The spoilt child
We know that parents have many different parenting styles, which are influenced by many different things. Certain parents adopt a style of parenting that is called a permissive parenting style. Parents using this style allow their children to freely express themselves and do not enforce clear rules on acceptable or otherwise behaviour. They often accept or ignore bad behaviour and make few demands on their children for mature, independent, behaviour. This is reflected in households where there are few rules and limits and children are allowed to act and behave how they please. Parents may take this approach for a number of reasons.
There is no doubt it is easier to give in to a screaming child than to stand your ground and refuse that extra bar of chocolate, etc. For some parents making that stand is very difficult and because they were unable to do it when their child was small, it gets more difficult as their child gets older and so a cycle begins.
Other parents may think that they will damage their child if they are too strict — perhaps they grew up in a family that was extremely strict and they are reacting to this by making sure their child does not experience childhood as they did. However in their determination not to be too strict with their child they may be going too far the other way by not being strict at all and by setting too few and inconsistent rules.
There are also the parents who are over anxious about their child’s well-being and feels that the only people who can really take care of their child is themselves. They do not trust the childminder, childcare workers, teachers, etc, to do their job. They continually find fault with what they do with their child. They also find it difficult to expose their child to the ups, and particularly downs, that are a natural part of children’s relationships. They become involved too quickly in situations to ‘protect’ their child from this big bad world.
And there are those parents who overindulge their children because they feel guilty that they are not spending as much time with them as they would like to or can afford to because of other commitments. To make up for spending this time away they may shower their children with gifts or may put up with bad behaviour — not wanting to get into fights or arguments when they are together. Things, however, just cannot replace attention. If children do not get the attention they need they do not develop a sense of their worth. So even though they may be showered with gifts and material possessions, their self-esteem might be shrinking as their stack of toys grow.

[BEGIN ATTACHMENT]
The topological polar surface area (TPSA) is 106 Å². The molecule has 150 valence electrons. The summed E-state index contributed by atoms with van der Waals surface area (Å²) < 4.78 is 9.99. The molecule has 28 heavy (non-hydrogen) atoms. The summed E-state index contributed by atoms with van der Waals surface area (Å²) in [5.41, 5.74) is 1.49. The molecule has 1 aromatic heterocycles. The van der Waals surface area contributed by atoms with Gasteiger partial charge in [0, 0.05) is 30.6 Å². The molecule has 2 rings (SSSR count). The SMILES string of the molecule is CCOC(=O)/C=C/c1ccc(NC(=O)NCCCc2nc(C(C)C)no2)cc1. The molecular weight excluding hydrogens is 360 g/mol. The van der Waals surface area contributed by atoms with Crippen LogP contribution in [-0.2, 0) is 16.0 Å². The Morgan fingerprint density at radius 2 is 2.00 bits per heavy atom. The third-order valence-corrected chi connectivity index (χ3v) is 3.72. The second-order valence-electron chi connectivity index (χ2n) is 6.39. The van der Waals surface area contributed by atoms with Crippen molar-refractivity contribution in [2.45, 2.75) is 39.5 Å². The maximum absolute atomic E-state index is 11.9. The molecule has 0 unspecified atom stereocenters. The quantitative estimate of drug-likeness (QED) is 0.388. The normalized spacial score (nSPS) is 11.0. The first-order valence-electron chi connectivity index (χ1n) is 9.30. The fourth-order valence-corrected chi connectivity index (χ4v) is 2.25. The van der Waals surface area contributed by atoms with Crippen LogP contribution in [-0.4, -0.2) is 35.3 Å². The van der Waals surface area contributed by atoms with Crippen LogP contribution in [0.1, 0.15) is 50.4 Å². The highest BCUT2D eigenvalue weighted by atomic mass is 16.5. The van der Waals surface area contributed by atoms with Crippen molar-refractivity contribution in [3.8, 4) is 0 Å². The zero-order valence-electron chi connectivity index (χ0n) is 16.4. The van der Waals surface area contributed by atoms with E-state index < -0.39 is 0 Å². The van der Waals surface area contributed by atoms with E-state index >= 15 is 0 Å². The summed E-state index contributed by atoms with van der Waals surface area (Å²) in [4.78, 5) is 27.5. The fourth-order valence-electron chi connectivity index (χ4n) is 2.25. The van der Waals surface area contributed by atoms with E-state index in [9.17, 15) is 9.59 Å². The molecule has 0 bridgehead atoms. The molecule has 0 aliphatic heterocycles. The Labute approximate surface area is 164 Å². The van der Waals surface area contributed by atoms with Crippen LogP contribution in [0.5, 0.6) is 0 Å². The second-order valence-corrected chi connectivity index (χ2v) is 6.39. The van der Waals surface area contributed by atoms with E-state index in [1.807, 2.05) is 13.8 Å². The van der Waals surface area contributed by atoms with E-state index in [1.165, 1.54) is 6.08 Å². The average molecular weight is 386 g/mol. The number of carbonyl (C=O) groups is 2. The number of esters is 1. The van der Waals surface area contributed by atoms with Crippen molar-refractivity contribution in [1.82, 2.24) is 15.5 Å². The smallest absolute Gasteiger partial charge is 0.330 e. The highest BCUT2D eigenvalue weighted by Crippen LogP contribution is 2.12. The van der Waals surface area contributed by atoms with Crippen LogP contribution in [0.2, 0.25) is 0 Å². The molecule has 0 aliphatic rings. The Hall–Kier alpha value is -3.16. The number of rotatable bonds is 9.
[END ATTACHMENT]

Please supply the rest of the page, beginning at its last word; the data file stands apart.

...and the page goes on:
Implications of being spoilt
The whole issue of spoiling children is a very serious one as it does have very serious implications for the children concerned. Research suggests that these children are more likely to experience problems in many areas of their lives.
They tend to be immature and find it very difficult to cope with stress.
They find it difficult to get on with others, as they tend to demand that others do as they say and find it difficult to be flexible when it comes to the give and take of friendships.
They are often unmotivated at school and may not be achievement orientated.
For many of us the natural tendency is to indulge our children — we all want them to have a great childhood and have treasured memories of that childhood. And of course it is important that children do get special gifts and have treats, but remember what makes these treats all the more special is the fact that they do not happen every day.
There are many benefits that flow from avoiding the trap of being an overindulgent parent — it can be a very difficult route in the early days of tantrums and demands. Standing up to a distraught toddler can be a nightmare, but those parents who do manage to set clear limits early on in their child’s life are more likely to find the whole area of discipline much easier in the long run. And from the child’s point of view being spoilt is not a picnic — the happiest children in the playground are not the ones who are used to always getting their own way.
Even though it may be easier to give in now, by doing so, you may be unconsciously adding to potential difficulties for you and your child later on.
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